David’s calling drew him into politics. After meeting Fr Trevor Huddleston in 1956 and having his eyes opened to the evils of apartheid, he refused to play against an all-white touring South African team in 1960, and, after his retirement from Test cricket, spoke out against the proposed MCC tour in 1968-69 after the South African government refused to allow Basil D’Oliveira to play. My father lost good friends and sections of the press turned against him. The tour was abandoned and South Africa’s exile from all sporting competition was to last for 22 years.
He had always assumed that his ministry would be spent as a “wilderness” figure, but Mervyn Stockwood, Bishop of Southwark, approached David to become the suffragan Bishop of Woolwich. We were a small family and my mother was still unwell, so it would be difficult to leave the Mayflower and the warmth of the East End. But as they prayed through the pros and cons, my parents felt the sense of calling was clear. And so we moved, and everything changed.
The bishop’s palace in Blackheath was rejected, and a four-storey terraced house in Peckham found. For Grace, life became more isolated as the demands of my father’s workload dramatically increased, and she coped courageously with the role of bishop’s wife. My experience of school was mixed. My primary school was chaotic and I was bullied for a sustained period. My best friend Suzanne, whose dad was a black cab driver, and I were the only two from our class to pass the 11-plus and we were accepted into a local girls’ grammar school.
David was now responsible for 250 clergy in 150 parishes. As he got to know them and the people in their areas better, his understanding of the different styles of Christian churchmanship broadened. Having started as a conservative evangelical Anglican, his focus became ‘social’ as well as evangelistic. He saw more and more evidence of the estrangement between people in affluent areas and communities in the inner city and outer estates. He would ask clergy to take him round so he could learn about deprivation from those experiencing it first hand. His solidarity with people in disadvantaged areas strengthened, and his determination to work for solutions grew. He set out what he had learned in Built as a City.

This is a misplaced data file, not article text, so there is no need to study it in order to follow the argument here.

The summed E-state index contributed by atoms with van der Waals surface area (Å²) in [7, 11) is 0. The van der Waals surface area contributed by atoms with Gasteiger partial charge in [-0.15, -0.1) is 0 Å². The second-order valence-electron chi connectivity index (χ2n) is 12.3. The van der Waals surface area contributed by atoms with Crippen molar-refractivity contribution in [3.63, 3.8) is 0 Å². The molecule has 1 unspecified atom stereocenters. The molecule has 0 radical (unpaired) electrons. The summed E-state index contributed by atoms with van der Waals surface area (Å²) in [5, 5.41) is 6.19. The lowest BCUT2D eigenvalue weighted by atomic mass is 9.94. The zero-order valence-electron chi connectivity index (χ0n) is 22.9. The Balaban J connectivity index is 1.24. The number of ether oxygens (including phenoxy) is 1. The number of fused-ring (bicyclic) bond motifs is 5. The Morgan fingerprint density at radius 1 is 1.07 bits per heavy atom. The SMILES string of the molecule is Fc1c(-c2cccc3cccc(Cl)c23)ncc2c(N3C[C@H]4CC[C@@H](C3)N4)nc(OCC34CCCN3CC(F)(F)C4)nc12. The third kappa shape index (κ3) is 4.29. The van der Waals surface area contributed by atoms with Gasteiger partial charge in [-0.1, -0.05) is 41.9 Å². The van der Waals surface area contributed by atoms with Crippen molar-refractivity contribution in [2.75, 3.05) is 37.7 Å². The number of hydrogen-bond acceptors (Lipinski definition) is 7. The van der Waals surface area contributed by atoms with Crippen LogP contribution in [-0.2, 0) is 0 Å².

In 1975, we were on the move again, and the call was to Liverpool, which at the time was blighted by sectarianism, high unemployment and unstable local politics. This time our home was the official bishop’s house and effectively was a public building. Grace rose to the challenge but not without personal cost. I found the lifestyle difficult but found friendship in my co-ed comprehensive.
When Derek Worlock, another southerner, was appointed as Archbishop of Liverpool a few months later, my father turned up on his doorstep to welcome him with a bottle of wine. They realised Christ had called them together for a reason. Understanding the crisis the city was facing and the human consequences it would lead to, they resolved to stand with the families and communities who were most at risk of job losses. Despite their robustly held theological differences, they quickly established a working partnership.
My mother played a key humanising role in their relationship, and the three developed a warm personal friendship. It was in a room set aside for her in Archbishop Derek’s house that Grace wrote the story of overcoming her illness. Her bestselling book, An Aspect of Fear was to inspire thousands of readers to confront their own fears.
The city was fractured, and the two bishops found themselves in a position of civic leadership. Regarded as “honest brokers” they listened to all sides, always putting the flourishing of communities first. Their instinct was to build social solidarity. Bridges were built between employers and unions, the affluent and the working class, the police and the black community. They convened the Michaelmas Group, an influential group of business leaders, to retain jobs and encourage investment. Critical of the polarised political offers of their time, they refused to support the Militant hard Left and famously challenged the Thatcher government to fulfil its responsibility to the whole nation.
In a time of deep division they, and the Free Church leaders they worked with, described their role in bridging divides as one of “reconciliation”. They didn’t always succeed, but it meant a lot to people that they stood with them and were seen to fail with them. Their courage in acting so publicly together established a new model for ecumenical relations.